DMU hosts second annual Geriatric Psych Conference, Oct. 4-5

If you are a health care provider or administrator at a health care organization or agency, Paul Volker, M.D., FAAFP, suggests a very good reason you should consider attending the second annual Geriatric Psych Conference at Des Moines University on Oct. 4-5.

“Geriatrics is a growth industry in the state of Iowa,” says the assistant professor of family and internal medicine at the University.

That’s true nationwide. According to the U.S. Census Bureau’s 2017 National Population Projections, by 2030, all baby boomers will be older than age 65. This will expand the size of the older population so that one in every five residents will be retirement age. That means that within just a couple decades, older people are projected to outnumber children for the first time in U.S. history. And while older Americans as a group live longer and work later in life than their parents, their sheer numbers mean cases of dementia and other disorders will grow in number, too.

Hence, back to the good reason for health care professionals to attend the Geriatric Psych Conference. It will feature sessions led by national experts on geriatric dementia and the complications that often accompany the disorder. Presenters include Volker and several clinicians from Broadlawns Medical Center, The Veterans Health Administration, and UnityPoint Health in Des Moines.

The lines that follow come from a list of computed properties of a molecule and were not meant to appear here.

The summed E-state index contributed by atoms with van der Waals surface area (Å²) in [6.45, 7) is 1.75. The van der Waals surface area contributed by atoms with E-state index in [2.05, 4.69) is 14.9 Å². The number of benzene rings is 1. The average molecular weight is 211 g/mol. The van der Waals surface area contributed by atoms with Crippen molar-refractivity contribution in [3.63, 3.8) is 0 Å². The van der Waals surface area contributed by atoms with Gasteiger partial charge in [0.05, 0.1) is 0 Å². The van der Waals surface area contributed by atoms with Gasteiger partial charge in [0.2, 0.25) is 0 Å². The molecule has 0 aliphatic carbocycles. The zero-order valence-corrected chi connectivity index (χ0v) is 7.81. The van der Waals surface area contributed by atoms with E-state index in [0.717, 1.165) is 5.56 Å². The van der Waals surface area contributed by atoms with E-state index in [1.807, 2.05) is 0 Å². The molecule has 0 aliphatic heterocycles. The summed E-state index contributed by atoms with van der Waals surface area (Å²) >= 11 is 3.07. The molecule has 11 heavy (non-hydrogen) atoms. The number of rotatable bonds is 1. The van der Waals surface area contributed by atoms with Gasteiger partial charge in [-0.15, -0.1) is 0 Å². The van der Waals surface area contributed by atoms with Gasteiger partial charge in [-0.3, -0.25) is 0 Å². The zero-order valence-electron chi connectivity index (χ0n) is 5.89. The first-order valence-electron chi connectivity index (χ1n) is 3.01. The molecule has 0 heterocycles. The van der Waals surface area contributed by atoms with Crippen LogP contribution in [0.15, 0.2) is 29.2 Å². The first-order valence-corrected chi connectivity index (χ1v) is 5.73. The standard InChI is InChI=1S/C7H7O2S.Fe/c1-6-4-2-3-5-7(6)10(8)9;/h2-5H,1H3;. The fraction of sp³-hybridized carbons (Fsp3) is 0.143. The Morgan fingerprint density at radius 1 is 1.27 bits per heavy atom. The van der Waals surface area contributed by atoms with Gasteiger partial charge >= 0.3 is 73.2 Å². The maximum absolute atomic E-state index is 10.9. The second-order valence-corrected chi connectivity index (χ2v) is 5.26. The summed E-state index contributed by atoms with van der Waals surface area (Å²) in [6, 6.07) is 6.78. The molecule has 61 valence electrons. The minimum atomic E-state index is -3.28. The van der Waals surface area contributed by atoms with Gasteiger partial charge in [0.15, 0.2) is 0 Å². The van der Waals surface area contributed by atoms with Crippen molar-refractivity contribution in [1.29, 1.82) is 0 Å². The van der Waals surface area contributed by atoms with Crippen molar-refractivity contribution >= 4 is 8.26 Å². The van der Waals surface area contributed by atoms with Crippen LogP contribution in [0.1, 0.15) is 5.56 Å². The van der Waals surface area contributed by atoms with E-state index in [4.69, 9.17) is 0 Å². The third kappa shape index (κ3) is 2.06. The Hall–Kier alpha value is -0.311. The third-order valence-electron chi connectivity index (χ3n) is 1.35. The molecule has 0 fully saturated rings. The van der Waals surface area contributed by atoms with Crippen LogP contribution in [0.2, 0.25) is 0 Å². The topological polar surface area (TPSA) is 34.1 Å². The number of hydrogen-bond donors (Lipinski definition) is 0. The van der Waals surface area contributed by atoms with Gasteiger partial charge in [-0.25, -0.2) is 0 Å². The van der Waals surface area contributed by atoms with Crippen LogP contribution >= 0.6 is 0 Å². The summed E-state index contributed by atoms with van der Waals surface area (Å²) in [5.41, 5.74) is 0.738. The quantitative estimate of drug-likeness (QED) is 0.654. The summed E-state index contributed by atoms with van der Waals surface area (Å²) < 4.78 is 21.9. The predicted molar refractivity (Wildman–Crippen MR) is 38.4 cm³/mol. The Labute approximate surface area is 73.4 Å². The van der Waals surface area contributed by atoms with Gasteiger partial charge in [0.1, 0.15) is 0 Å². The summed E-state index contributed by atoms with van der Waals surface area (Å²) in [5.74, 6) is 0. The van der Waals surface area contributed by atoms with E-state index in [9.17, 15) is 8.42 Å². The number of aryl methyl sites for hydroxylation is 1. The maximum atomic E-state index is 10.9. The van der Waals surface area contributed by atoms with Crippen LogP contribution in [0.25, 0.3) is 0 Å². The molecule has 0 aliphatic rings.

Participants can attend the conference onsite in DMU’s Olsen Center or online via GoToWebinar. Cost to attend is $99 for health care professionals and free to students. Continuing education credit is available.

According to the National Council on Aging, one in four older adults experiences some mental disorder including depression and anxiety disorders and dementia. This number is expected to double to 15 million by 2030. Depression affects seven million older Americans, and many do not receive treatment. In fact, two-thirds of older adults with mental health problems do not receive the treatment they need. Current preventative services for this population are extremely limited.

Older patients often exhibit multimorbidity in having several health problems at once, Volker says. That can lead to “polypharmacy” – the topic of Volker’s presentation – or the concurrent use of multiple medications by a patient. This is most common among the elderly; one study showed polypharmacy affects about 40 percent of older adults living in their own homes.

“Medication has a different effect on older patients due to their metabolism rate and body composition. You have to be a lot more cautious,” Volker says. “We know for a fact that certain medications interact with each other. With the compounding issue of multimorbidity, in which patients are likely to be on multiple medications, the effects of those interactions can be impossible to know.”

Volker adds that geriatric care can involve recognizing “at which point we should use medications, and at which point we should use other therapies.” Those and other concepts and approaches will be explored during the second annual Geriatric Psych Conference.

Visit the conference website for more information and to register.

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